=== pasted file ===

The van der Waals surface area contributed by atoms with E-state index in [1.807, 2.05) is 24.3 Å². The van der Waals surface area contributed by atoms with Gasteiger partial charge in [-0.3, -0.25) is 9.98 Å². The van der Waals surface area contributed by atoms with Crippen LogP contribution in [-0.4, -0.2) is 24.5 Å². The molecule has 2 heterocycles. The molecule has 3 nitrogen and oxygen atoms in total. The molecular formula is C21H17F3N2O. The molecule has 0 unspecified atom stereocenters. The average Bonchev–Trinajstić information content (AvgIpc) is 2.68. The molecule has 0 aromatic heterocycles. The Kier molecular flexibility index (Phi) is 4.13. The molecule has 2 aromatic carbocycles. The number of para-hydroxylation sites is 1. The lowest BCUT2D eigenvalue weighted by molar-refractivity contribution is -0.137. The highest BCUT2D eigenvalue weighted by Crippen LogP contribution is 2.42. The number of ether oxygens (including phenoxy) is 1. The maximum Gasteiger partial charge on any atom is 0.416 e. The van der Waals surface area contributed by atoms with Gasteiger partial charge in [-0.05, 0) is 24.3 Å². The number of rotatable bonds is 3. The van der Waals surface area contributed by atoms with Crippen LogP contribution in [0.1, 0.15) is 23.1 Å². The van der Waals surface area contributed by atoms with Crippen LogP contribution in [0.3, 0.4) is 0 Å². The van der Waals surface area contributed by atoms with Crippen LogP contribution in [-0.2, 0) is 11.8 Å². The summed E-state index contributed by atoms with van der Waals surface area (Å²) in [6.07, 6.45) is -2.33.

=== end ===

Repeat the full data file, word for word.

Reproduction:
The van der Waals surface area contributed by atoms with E-state index in [1.807, 2.05) is 24.3 Å². The van der Waals surface area contributed by atoms with Gasteiger partial charge in [-0.3, -0.25) is 9.98 Å². The van der Waals surface area contributed by atoms with Crippen LogP contribution in [-0.4, -0.2) is 24.5 Å². The molecule has 2 heterocycles. The molecule has 3 nitrogen and oxygen atoms in total. The molecular formula is C21H17F3N2O. The molecule has 0 unspecified atom stereocenters. The average Bonchev–Trinajstić information content (AvgIpc) is 2.68. The molecule has 0 aromatic heterocycles. The Kier molecular flexibility index (Phi) is 4.13. The molecule has 2 aromatic carbocycles. The number of para-hydroxylation sites is 1. The lowest BCUT2D eigenvalue weighted by molar-refractivity contribution is -0.137. The highest BCUT2D eigenvalue weighted by Crippen LogP contribution is 2.42. The number of ether oxygens (including phenoxy) is 1. The maximum Gasteiger partial charge on any atom is 0.416 e. The van der Waals surface area contributed by atoms with Gasteiger partial charge in [-0.05, 0) is 24.3 Å². The number of rotatable bonds is 3. The van der Waals surface area contributed by atoms with Crippen LogP contribution in [0.1, 0.15) is 23.1 Å². The van der Waals surface area contributed by atoms with Crippen LogP contribution in [0.3, 0.4) is 0 Å². The van der Waals surface area contributed by atoms with Crippen LogP contribution in [-0.2, 0) is 11.8 Å². The summed E-state index contributed by atoms with van der Waals surface area (Å²) in [6.07, 6.45) is -2.33.